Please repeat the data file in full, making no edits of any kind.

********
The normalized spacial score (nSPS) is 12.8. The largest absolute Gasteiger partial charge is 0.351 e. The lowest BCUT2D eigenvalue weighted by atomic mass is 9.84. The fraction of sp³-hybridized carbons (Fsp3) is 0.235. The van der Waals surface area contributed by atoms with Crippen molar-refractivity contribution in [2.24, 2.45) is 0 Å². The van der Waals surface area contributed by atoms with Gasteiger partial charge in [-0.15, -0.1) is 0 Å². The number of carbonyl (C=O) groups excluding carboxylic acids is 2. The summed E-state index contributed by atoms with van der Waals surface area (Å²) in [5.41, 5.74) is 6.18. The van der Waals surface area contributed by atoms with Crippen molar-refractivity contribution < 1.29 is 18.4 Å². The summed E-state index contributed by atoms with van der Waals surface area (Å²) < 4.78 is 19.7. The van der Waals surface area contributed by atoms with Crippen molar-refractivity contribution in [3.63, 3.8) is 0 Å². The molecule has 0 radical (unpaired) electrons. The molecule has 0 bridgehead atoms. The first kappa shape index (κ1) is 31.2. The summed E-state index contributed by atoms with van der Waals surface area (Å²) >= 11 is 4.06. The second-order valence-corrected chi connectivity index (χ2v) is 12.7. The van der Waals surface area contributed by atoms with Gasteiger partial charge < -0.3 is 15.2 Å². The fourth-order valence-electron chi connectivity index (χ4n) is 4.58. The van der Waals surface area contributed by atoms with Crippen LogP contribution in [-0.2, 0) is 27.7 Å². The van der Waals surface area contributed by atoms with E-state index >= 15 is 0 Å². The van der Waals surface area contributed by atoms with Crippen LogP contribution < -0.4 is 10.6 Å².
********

The normalized spacial score (nSPS) is 12.8. The largest absolute Gasteiger partial charge is 0.351 e. The lowest BCUT2D eigenvalue weighted by atomic mass is 9.84. The fraction of sp³-hybridized carbons (Fsp3) is 0.235. The van der Waals surface area contributed by atoms with Crippen molar-refractivity contribution in [2.24, 2.45) is 0 Å². The van der Waals surface area contributed by atoms with Gasteiger partial charge in [-0.15, -0.1) is 0 Å². The number of carbonyl (C=O) groups excluding carboxylic acids is 2. The summed E-state index contributed by atoms with van der Waals surface area (Å²) in [5.41, 5.74) is 6.18. The van der Waals surface area contributed by atoms with Crippen molar-refractivity contribution < 1.29 is 18.4 Å². The summed E-state index contributed by atoms with van der Waals surface area (Å²) < 4.78 is 19.7. The van der Waals surface area contributed by atoms with Crippen molar-refractivity contribution in [3.63, 3.8) is 0 Å². The molecule has 0 radical (unpaired) electrons. The molecule has 0 bridgehead atoms. The first kappa shape index (κ1) is 31.2. The summed E-state index contributed by atoms with van der Waals surface area (Å²) >= 11 is 4.06. The second-order valence-corrected chi connectivity index (χ2v) is 12.7. The van der Waals surface area contributed by atoms with Gasteiger partial charge < -0.3 is 15.2 Å². The fourth-order valence-electron chi connectivity index (χ4n) is 4.58. The van der Waals surface area contributed by atoms with Crippen LogP contribution in [-0.2, 0) is 27.7 Å². The van der Waals surface area contributed by atoms with E-state index >= 15 is 0 Å². The van der Waals surface area contributed by atoms with Crippen LogP contribution < -0.4 is 10.6 Å².